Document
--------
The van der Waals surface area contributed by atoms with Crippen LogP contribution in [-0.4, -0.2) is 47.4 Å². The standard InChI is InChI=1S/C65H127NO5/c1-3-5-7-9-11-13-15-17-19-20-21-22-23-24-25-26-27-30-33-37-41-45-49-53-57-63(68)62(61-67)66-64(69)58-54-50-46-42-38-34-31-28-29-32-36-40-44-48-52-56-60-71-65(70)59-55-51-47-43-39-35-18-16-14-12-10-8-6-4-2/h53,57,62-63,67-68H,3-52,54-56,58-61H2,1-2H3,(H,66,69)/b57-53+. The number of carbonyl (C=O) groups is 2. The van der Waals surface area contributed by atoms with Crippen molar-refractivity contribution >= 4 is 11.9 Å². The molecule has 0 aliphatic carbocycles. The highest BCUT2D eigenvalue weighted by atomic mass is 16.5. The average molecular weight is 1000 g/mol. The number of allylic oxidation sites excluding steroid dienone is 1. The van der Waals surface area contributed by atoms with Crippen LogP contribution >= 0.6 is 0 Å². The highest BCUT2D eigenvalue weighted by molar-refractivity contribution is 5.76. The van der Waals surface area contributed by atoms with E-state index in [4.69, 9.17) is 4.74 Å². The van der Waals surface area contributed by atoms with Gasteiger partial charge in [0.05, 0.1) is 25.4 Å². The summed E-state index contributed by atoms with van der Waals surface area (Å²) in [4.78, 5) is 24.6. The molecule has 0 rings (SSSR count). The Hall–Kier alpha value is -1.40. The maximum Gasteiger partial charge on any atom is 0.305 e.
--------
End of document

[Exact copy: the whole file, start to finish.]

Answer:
The van der Waals surface area contributed by atoms with Crippen LogP contribution in [-0.4, -0.2) is 47.4 Å². The standard InChI is InChI=1S/C65H127NO5/c1-3-5-7-9-11-13-15-17-19-20-21-22-23-24-25-26-27-30-33-37-41-45-49-53-57-63(68)62(61-67)66-64(69)58-54-50-46-42-38-34-31-28-29-32-36-40-44-48-52-56-60-71-65(70)59-55-51-47-43-39-35-18-16-14-12-10-8-6-4-2/h53,57,62-63,67-68H,3-52,54-56,58-61H2,1-2H3,(H,66,69)/b57-53+. The number of carbonyl (C=O) groups is 2. The van der Waals surface area contributed by atoms with Crippen molar-refractivity contribution >= 4 is 11.9 Å². The molecule has 0 aliphatic carbocycles. The highest BCUT2D eigenvalue weighted by atomic mass is 16.5. The average molecular weight is 1000 g/mol. The number of allylic oxidation sites excluding steroid dienone is 1. The van der Waals surface area contributed by atoms with Crippen LogP contribution >= 0.6 is 0 Å². The highest BCUT2D eigenvalue weighted by molar-refractivity contribution is 5.76. The van der Waals surface area contributed by atoms with E-state index in [4.69, 9.17) is 4.74 Å². The van der Waals surface area contributed by atoms with Gasteiger partial charge in [0.05, 0.1) is 25.4 Å². The summed E-state index contributed by atoms with van der Waals surface area (Å²) in [4.78, 5) is 24.6. The molecule has 0 rings (SSSR count). The Hall–Kier alpha value is -1.40. The maximum Gasteiger partial charge on any atom is 0.305 e.